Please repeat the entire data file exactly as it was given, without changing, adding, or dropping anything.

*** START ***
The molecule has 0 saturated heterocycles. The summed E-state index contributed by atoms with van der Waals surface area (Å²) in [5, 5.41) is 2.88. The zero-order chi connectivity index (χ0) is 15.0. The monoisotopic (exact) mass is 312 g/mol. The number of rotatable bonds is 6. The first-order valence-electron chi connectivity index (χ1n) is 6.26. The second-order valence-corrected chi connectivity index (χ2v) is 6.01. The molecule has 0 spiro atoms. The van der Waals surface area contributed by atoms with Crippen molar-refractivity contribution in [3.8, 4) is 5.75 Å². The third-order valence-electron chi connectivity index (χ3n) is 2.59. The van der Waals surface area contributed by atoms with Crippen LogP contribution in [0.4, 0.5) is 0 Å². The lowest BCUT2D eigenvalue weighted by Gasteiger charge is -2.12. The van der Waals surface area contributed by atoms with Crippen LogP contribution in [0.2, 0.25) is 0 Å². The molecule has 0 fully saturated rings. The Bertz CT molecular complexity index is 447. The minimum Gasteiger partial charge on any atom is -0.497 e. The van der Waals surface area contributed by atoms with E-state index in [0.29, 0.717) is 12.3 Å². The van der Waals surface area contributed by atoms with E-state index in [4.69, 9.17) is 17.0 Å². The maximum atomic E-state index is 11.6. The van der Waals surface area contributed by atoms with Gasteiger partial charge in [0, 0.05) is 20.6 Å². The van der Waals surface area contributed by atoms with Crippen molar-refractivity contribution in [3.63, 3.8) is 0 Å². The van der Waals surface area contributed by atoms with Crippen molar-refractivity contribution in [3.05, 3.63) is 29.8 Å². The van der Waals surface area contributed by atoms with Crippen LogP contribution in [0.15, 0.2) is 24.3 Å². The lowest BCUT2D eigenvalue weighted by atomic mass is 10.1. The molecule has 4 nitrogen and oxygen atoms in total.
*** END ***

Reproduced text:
The molecule has 0 saturated heterocycles. The summed E-state index contributed by atoms with van der Waals surface area (Å²) in [5, 5.41) is 2.88. The zero-order chi connectivity index (χ0) is 15.0. The monoisotopic (exact) mass is 312 g/mol. The number of rotatable bonds is 6. The first-order valence-electron chi connectivity index (χ1n) is 6.26. The second-order valence-corrected chi connectivity index (χ2v) is 6.01. The molecule has 0 spiro atoms. The van der Waals surface area contributed by atoms with Crippen molar-refractivity contribution in [3.8, 4) is 5.75 Å². The third-order valence-electron chi connectivity index (χ3n) is 2.59. The van der Waals surface area contributed by atoms with Crippen LogP contribution in [0.4, 0.5) is 0 Å². The lowest BCUT2D eigenvalue weighted by Gasteiger charge is -2.12. The van der Waals surface area contributed by atoms with Crippen LogP contribution in [0.2, 0.25) is 0 Å². The molecule has 0 fully saturated rings. The Bertz CT molecular complexity index is 447. The minimum Gasteiger partial charge on any atom is -0.497 e. The van der Waals surface area contributed by atoms with E-state index in [0.29, 0.717) is 12.3 Å². The van der Waals surface area contributed by atoms with E-state index in [4.69, 9.17) is 17.0 Å². The maximum atomic E-state index is 11.6. The van der Waals surface area contributed by atoms with Gasteiger partial charge in [0, 0.05) is 20.6 Å². The van der Waals surface area contributed by atoms with Crippen molar-refractivity contribution in [3.63, 3.8) is 0 Å². The van der Waals surface area contributed by atoms with Crippen molar-refractivity contribution in [3.05, 3.63) is 29.8 Å². The van der Waals surface area contributed by atoms with Crippen LogP contribution in [0.15, 0.2) is 24.3 Å². The lowest BCUT2D eigenvalue weighted by atomic mass is 10.1. The molecule has 4 nitrogen and oxygen atoms in total.